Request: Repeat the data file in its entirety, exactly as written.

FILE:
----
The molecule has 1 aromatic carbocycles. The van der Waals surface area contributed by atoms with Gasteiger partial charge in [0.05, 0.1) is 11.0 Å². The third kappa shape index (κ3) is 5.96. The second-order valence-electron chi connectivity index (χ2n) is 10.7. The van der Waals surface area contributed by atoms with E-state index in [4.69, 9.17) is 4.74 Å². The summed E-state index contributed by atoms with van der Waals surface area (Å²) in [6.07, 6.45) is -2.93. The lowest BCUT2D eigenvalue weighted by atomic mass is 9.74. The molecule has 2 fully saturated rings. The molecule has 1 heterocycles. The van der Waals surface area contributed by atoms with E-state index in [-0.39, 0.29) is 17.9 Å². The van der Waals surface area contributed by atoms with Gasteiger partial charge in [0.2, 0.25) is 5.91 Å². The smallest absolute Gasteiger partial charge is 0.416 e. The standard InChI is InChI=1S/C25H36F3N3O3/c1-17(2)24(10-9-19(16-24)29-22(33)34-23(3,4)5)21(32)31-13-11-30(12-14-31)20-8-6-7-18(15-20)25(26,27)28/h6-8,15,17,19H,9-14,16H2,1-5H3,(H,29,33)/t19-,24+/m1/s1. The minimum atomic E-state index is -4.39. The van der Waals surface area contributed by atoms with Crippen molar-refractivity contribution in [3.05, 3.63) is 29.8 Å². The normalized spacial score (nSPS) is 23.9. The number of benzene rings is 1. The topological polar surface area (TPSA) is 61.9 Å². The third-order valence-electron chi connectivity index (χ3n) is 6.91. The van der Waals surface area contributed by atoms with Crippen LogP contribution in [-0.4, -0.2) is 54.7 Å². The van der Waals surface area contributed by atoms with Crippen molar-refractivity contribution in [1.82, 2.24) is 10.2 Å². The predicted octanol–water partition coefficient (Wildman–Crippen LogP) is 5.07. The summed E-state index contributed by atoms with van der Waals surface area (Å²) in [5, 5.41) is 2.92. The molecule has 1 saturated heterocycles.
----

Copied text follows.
The molecule has 1 aromatic carbocycles. The van der Waals surface area contributed by atoms with Gasteiger partial charge in [0.05, 0.1) is 11.0 Å². The third kappa shape index (κ3) is 5.96. The second-order valence-electron chi connectivity index (χ2n) is 10.7. The van der Waals surface area contributed by atoms with E-state index in [4.69, 9.17) is 4.74 Å². The summed E-state index contributed by atoms with van der Waals surface area (Å²) in [6.07, 6.45) is -2.93. The lowest BCUT2D eigenvalue weighted by atomic mass is 9.74. The molecule has 2 fully saturated rings. The molecule has 1 heterocycles. The van der Waals surface area contributed by atoms with E-state index in [-0.39, 0.29) is 17.9 Å². The van der Waals surface area contributed by atoms with Gasteiger partial charge in [0.2, 0.25) is 5.91 Å². The smallest absolute Gasteiger partial charge is 0.416 e. The standard InChI is InChI=1S/C25H36F3N3O3/c1-17(2)24(10-9-19(16-24)29-22(33)34-23(3,4)5)21(32)31-13-11-30(12-14-31)20-8-6-7-18(15-20)25(26,27)28/h6-8,15,17,19H,9-14,16H2,1-5H3,(H,29,33)/t19-,24+/m1/s1. The minimum atomic E-state index is -4.39. The van der Waals surface area contributed by atoms with Crippen molar-refractivity contribution in [3.05, 3.63) is 29.8 Å². The normalized spacial score (nSPS) is 23.9. The number of benzene rings is 1. The topological polar surface area (TPSA) is 61.9 Å². The third-order valence-electron chi connectivity index (χ3n) is 6.91. The van der Waals surface area contributed by atoms with Crippen LogP contribution in [-0.4, -0.2) is 54.7 Å². The van der Waals surface area contributed by atoms with Crippen molar-refractivity contribution in [1.82, 2.24) is 10.2 Å². The predicted octanol–water partition coefficient (Wildman–Crippen LogP) is 5.07. The summed E-state index contributed by atoms with van der Waals surface area (Å²) in [5, 5.41) is 2.92. The molecule has 1 saturated heterocycles.